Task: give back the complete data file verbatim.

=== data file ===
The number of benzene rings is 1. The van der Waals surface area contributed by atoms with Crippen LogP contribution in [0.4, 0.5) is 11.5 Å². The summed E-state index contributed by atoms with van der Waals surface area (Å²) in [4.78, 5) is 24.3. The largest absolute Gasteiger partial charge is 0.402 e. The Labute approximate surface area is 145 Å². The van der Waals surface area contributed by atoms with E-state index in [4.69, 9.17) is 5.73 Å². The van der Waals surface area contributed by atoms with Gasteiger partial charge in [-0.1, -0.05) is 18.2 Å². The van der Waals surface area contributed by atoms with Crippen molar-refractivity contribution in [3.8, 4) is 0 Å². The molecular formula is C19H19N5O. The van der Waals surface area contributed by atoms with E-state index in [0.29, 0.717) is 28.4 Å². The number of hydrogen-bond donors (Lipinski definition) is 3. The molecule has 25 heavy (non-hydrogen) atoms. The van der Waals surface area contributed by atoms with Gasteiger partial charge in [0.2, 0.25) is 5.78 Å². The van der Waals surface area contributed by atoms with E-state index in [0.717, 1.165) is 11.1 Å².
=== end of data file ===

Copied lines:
The number of benzene rings is 1. The van der Waals surface area contributed by atoms with Crippen LogP contribution in [0.4, 0.5) is 11.5 Å². The summed E-state index contributed by atoms with van der Waals surface area (Å²) in [4.78, 5) is 24.3. The largest absolute Gasteiger partial charge is 0.402 e. The Labute approximate surface area is 145 Å². The van der Waals surface area contributed by atoms with E-state index in [4.69, 9.17) is 5.73 Å². The van der Waals surface area contributed by atoms with Gasteiger partial charge in [-0.1, -0.05) is 18.2 Å². The van der Waals surface area contributed by atoms with Crippen molar-refractivity contribution in [3.8, 4) is 0 Å². The molecular formula is C19H19N5O. The van der Waals surface area contributed by atoms with E-state index in [0.29, 0.717) is 28.4 Å². The number of hydrogen-bond donors (Lipinski definition) is 3. The molecule has 25 heavy (non-hydrogen) atoms. The van der Waals surface area contributed by atoms with Gasteiger partial charge in [0.2, 0.25) is 5.78 Å². The van der Waals surface area contributed by atoms with E-state index in [0.717, 1.165) is 11.1 Å².